An alternative aspect of the present invention is a calibration system which expedites the computing of the calibrating function by validating that the measurement stage is only accomplished with a correct ordering of the output relative to the input target. The method comprises providing the target to the DPS and associating the target with a corresponding measuring process. The output is generated by the DPS. The output is disposed to be measured in a selected position in a measuring device for the computing of the calibrating function. Prior to the measuring, a user of a DPS is provided with a visual representation of the corresponding measuring process including a desired position of the output for the measuring. The user validates the selected position of the output relative to the provided representation so that the output can be properly measured and the calibration function can be computed. The representation of the corresponding measuring process includes imaging for the user of a selected position of the disposed output that provides a measurement in the correct order with respect to the DPS calibration process. If several control files are stored on the measuring system, visual thumbnail representations corresponding to each of these control files are displayed and the user selects the thumbnail that matches the target to be measured and orients the target in the displayed orientation. The visual representation of the target provided to the user and the control commands for the measurement stage are generated concurrently with the target layout and preferably packaged together, possibly as a single control file within the operating software that can be used at the measurement stage.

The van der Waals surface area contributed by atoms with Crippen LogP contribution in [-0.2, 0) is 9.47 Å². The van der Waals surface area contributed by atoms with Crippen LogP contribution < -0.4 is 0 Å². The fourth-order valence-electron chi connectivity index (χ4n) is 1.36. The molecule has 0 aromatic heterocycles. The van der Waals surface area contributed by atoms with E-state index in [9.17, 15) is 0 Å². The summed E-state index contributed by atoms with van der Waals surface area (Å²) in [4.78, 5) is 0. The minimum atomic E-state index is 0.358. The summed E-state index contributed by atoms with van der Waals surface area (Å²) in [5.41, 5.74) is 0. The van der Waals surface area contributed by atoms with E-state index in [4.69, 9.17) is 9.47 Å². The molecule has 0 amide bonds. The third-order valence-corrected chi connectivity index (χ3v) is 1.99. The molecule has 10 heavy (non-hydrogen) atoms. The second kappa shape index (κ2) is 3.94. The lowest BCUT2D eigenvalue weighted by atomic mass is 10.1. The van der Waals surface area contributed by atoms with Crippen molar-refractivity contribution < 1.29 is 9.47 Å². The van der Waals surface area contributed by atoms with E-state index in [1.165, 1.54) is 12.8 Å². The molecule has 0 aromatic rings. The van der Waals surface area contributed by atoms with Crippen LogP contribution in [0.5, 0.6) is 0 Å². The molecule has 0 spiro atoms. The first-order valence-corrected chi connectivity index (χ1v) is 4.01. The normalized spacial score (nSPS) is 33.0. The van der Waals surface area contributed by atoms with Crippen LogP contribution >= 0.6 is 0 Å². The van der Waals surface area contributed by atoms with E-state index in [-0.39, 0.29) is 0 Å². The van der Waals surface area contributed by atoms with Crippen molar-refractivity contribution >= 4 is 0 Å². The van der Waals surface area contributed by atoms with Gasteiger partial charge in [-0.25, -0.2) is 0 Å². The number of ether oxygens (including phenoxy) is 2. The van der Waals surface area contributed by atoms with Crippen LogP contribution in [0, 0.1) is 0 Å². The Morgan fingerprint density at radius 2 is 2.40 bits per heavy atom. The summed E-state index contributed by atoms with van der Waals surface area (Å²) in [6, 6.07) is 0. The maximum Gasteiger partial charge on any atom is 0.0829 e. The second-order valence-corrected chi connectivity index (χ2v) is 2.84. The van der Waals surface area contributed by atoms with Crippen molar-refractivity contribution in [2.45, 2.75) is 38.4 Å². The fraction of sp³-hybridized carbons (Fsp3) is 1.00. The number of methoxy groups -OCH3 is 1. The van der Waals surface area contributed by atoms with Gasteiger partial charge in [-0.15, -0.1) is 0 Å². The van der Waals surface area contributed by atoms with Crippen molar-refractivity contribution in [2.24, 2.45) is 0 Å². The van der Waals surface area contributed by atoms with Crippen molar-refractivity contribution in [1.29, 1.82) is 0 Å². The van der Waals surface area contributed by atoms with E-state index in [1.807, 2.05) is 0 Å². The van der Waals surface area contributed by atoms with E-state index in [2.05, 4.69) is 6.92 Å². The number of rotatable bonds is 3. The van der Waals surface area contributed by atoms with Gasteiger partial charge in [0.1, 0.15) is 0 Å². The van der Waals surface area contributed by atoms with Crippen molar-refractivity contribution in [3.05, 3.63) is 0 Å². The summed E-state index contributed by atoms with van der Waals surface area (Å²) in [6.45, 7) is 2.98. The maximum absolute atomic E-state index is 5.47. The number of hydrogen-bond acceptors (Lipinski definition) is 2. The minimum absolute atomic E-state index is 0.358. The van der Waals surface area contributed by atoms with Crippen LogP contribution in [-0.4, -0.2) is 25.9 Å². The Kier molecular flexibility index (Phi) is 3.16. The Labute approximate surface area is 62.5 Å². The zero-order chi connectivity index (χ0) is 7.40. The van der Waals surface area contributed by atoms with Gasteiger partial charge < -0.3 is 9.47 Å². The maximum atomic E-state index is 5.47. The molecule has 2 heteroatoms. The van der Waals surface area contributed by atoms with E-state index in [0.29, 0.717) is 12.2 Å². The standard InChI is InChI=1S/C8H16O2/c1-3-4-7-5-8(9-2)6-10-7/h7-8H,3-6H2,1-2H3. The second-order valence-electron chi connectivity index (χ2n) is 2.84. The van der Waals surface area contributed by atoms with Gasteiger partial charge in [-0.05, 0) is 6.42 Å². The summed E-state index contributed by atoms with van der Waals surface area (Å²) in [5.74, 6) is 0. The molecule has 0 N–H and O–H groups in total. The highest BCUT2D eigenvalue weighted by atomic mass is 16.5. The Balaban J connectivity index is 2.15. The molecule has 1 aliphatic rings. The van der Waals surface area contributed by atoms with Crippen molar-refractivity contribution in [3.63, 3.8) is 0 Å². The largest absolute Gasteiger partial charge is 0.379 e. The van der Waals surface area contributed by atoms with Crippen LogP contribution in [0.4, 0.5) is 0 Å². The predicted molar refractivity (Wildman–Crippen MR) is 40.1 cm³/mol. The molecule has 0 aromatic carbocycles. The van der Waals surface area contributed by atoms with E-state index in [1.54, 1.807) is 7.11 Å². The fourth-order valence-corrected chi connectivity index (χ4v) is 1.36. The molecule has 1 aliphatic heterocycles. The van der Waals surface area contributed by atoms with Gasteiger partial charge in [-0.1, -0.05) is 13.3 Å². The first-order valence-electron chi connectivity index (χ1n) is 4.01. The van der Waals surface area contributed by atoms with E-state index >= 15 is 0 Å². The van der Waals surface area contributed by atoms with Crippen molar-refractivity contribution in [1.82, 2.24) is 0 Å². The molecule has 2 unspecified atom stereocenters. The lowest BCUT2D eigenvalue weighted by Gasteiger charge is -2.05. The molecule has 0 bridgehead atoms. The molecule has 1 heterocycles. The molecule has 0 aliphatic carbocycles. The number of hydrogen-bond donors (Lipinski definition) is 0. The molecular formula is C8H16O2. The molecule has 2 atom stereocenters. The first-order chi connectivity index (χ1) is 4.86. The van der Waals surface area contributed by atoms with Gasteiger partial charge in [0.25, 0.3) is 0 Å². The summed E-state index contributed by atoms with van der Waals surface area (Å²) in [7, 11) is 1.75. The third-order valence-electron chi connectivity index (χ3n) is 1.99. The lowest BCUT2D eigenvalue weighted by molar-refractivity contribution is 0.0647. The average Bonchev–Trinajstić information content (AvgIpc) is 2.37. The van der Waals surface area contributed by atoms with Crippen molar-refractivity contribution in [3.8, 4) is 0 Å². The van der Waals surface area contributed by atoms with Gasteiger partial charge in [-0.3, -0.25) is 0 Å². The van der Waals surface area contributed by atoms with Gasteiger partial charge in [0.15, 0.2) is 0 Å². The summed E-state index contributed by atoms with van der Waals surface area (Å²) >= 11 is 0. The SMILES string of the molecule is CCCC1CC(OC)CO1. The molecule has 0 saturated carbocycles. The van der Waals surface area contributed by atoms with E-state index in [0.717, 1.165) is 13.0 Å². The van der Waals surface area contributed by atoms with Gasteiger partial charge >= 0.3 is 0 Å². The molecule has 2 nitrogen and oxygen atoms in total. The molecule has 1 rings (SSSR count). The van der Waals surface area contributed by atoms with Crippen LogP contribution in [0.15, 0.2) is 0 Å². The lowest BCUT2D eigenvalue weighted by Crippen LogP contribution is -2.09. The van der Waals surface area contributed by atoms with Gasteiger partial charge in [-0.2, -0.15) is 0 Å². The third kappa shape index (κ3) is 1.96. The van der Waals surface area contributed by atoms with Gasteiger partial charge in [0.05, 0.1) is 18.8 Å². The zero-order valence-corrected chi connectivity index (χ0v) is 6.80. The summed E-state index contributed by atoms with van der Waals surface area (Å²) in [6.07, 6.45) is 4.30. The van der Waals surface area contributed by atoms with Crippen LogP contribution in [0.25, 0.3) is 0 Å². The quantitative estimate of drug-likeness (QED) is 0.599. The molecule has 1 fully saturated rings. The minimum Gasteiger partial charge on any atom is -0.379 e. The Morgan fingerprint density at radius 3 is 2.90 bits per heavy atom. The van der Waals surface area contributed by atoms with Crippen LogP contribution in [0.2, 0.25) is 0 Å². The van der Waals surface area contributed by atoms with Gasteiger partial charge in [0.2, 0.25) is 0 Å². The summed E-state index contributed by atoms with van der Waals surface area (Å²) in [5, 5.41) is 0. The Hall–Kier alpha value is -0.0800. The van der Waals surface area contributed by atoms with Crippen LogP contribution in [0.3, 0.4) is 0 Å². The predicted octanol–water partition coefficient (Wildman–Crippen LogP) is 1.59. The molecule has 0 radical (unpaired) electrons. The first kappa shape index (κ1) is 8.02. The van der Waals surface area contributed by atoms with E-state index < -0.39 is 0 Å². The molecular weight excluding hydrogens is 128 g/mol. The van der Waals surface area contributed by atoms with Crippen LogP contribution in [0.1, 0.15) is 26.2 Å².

The principal advantage of the subject invention is the avoidance of having to re-measure a DPS output for the computation of the calibrating function when an operator has incorrectly disposed the output for the measurement stage relative to what target input the DPS used to generate the output.

Another advantage of the subject invention is a system which facilitates the correct orientation and ordering of the measurement stage by preliminarily advising the operator, preferably by a visual indicator, of what the system expects the position and measurement order to be in order to properly execute the measurement stage.

Yet another advantage of the present invention is the correction of a mismatch in the computation of the calibrating function due to a flipping or shift in the measurement order of the control patches, either semi-automatically or automatically.

Further objects and advantages of the present invention will become apparent from the following descriptions of the various embodiments and characteristic features of the present invention.

BRIEF DESCRIPTION OF THE DRAWINGS